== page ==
# Reinforce Skip Counting: 2nd in Our Math Teaching Tips Series

Developing number sense is an important part of the math curriculum in the primary grades. It builds a foundation for later math concepts and understandings. One important skill in developing number sense is skip counting.

Skip counting is a skill that can be reinforced throughout the day without any preparation. It works well with those few minutes before you leave for lunch or after everyone is ready to go home, but the dismissal bell still hasn’t rung yet.

• Conduct a class count-on. First state the rule. For example, “Count by twos.” After you’ve done this multiple times have a student be the leader who makes up the rule. Point to a student and have them start by saying “Two”.  The next student says, “Four.” This continues until everyone has said a number or you reach a specific endpoint. Try giving a specific endpoint and have the students decide before the count off if they will land on that number. For example, the rule is count by 3s and the endpoint is 63, ask the class if they can end exactly on 63? Make the count off  harder by starting with a random number like 54. As students get more proficient choose start points that will make them cross landmarks like 100, 200, 1000, etc.
• Use money as a tool to count by 5s, 10s, and 25. Shake a jar full of nickels, dimes, or quarters. Ask the class to estimate the value. Then tell them exactly how many coins are in the jar. How can they figure out the answer using their skip counting skills?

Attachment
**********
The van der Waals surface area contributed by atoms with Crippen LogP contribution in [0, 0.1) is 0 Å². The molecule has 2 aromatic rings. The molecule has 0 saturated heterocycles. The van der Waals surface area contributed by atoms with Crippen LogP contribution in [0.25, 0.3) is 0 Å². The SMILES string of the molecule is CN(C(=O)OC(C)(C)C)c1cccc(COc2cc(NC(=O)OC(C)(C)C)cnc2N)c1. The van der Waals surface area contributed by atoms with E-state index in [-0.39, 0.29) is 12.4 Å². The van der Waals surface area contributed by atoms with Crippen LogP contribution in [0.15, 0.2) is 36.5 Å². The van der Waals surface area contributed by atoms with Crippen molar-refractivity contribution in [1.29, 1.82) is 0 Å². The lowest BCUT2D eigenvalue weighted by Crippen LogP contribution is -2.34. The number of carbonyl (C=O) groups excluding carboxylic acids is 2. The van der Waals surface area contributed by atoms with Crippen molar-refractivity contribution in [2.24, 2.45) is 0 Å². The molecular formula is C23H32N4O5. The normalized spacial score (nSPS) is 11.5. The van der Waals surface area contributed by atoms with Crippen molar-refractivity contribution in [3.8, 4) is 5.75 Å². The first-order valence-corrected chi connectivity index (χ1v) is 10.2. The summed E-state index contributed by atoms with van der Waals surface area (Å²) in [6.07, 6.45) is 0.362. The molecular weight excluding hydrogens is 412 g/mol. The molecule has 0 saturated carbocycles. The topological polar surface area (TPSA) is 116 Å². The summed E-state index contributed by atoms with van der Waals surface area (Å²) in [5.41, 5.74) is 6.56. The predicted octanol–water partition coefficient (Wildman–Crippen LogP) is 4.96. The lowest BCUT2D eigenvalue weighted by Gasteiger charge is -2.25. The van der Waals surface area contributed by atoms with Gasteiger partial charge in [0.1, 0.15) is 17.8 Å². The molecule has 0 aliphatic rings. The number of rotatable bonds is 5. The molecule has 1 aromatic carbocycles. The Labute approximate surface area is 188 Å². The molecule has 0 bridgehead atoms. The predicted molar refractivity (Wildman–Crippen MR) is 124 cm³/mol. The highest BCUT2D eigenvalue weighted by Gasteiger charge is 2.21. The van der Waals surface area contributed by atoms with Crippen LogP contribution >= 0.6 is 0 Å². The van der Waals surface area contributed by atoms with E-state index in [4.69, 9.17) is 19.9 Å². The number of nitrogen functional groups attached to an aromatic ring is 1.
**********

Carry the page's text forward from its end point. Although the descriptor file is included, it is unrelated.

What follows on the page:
• Combine problem solving with mental math. Tell the class that there are eight bikes parked in front of the school, and ask how many bike wheels are there all together.
• Starting math out right. For your math starter each morning have the class chant together and count by 2’s, 5’s, and 10’s up to 100. Every day have a new student pick what the class will count by that day. As your students get proficient have them count beyond 100 or have choose one student to choose the “count by” number and another choose the starting number. Your second and third grade students will benefit by counting by other numbers as well, getting them ready for multiplication.
• Snack time! Have students help count out how much snack is needed for the class or a small group. If everyone gets 4 crackers, how many crackers will be needed for the whole class? Use smaller snacks like raisins to count by bigger numbers, like 10.

In this way you can take advantage of every teachable moment and provide practice with the skill of skip counting!

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